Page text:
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My form is creating a new record but I want it to check if the user_id exists first and send to update if it does.

My form in my edit web page:

<%= form_for @trained, :url => certificates_path, :method => :post do |f| %>
  <p> Non-Trained Users </p>
<%= select_tag "certificate[user_id]", options_for_select(@non_trained.collect{|x| [,]}), {:multiple => :multiple} %>
  <%= f.submit "Train", class: "btn btn-large btn-primary" %>
<% end %>

My edit() in the controller, it seems to ignore my if statement and errors if it can't find the record. How do I check for the record existing first and send to update() if it does?

if @trained = Certificate.find(params[:certificate])
  @trained =[:certificate])

This is my resource controller that is actually doing the work.

class CertificatesController < ApplicationController

  def create

    @trained =[:certificate])
      @trained.update_attributes(attend: "Yes")
    redirect_to grandstreamers_resellers_path


  def update
    @trained = Certificate.where(user_id: params[:certificate][:user_id])
    @trained.first.update_attributes(attend: "No")
    @untrained = Certificate.where(user_id: params[:certificate][:user_id])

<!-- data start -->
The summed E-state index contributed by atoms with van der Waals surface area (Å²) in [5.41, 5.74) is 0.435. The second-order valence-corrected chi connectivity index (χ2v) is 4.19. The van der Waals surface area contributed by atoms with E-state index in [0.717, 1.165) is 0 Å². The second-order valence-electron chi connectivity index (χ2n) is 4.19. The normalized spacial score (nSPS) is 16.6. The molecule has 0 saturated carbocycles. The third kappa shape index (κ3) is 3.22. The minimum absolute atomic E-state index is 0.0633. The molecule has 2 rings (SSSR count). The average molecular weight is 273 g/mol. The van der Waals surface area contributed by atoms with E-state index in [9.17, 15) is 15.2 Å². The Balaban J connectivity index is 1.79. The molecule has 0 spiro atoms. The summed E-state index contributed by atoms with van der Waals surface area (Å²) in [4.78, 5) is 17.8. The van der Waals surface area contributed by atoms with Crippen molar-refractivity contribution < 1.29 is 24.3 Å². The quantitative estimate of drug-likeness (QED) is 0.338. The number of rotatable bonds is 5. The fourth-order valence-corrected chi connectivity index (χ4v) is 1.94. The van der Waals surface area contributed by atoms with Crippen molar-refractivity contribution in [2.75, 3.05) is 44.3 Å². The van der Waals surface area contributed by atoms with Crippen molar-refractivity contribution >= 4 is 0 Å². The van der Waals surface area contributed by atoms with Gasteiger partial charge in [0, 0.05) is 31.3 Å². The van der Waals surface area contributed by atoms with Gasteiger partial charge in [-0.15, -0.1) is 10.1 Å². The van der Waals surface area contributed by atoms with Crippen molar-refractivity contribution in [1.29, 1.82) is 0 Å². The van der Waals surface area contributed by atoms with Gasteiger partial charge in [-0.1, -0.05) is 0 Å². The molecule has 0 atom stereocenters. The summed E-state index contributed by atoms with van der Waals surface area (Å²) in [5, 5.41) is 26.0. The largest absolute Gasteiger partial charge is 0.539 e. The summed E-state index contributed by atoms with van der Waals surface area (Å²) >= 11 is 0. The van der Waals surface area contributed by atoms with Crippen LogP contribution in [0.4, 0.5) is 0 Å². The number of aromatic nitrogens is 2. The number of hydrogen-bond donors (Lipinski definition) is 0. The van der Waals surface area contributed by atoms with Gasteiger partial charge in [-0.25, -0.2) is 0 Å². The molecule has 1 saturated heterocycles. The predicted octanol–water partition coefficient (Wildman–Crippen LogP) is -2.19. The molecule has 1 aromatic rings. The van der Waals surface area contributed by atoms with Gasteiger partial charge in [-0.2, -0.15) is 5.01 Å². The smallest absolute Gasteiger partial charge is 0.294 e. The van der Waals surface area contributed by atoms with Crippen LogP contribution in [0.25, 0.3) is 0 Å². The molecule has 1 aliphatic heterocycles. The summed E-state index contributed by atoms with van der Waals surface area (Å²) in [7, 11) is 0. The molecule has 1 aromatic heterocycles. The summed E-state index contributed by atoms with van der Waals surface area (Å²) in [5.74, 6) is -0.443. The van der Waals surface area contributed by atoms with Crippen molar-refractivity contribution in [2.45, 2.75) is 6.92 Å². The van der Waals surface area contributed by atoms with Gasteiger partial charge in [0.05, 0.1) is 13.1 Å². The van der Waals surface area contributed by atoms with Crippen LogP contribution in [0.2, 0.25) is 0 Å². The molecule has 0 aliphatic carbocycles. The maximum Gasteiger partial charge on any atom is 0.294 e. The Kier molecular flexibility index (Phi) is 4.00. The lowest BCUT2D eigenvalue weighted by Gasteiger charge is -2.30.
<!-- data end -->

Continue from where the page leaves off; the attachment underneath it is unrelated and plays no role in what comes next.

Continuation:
@untrained.first.update_attributes(attend: "No")
    redirect_to grandstreamers_resellers_path

share|improve this question
up vote 1 down vote accepted

I generally tend to find code cleaner if variable assignment is not performed as part of a conditional statement. However, if you want to avoid a second assignment after the initial find you can do it as follows.

I'd suggest changing these lines:

if @trained = Certificate.find(params[:certificate])
  @trained =[:certificate])

To something like this: (note the change in params ... you should be finding the certificate using an ID or some other attribute, not the entire params hash)

@trained = Certificate.find_by_id(params[:id]) ||[:certificate])

Of course, you could also use the find_or_create_by method ...

share|improve this answer
It gives me an error that it cant find the record if it does not exist. That is why I put it as an if statement but it still examines the statement. – DDDD Jan 4 '14 at 1:29
Change the find to use find_by_id ... this wont raise an exception. I'll update my example for you. – Jon Jan 4 '14 at 1:34

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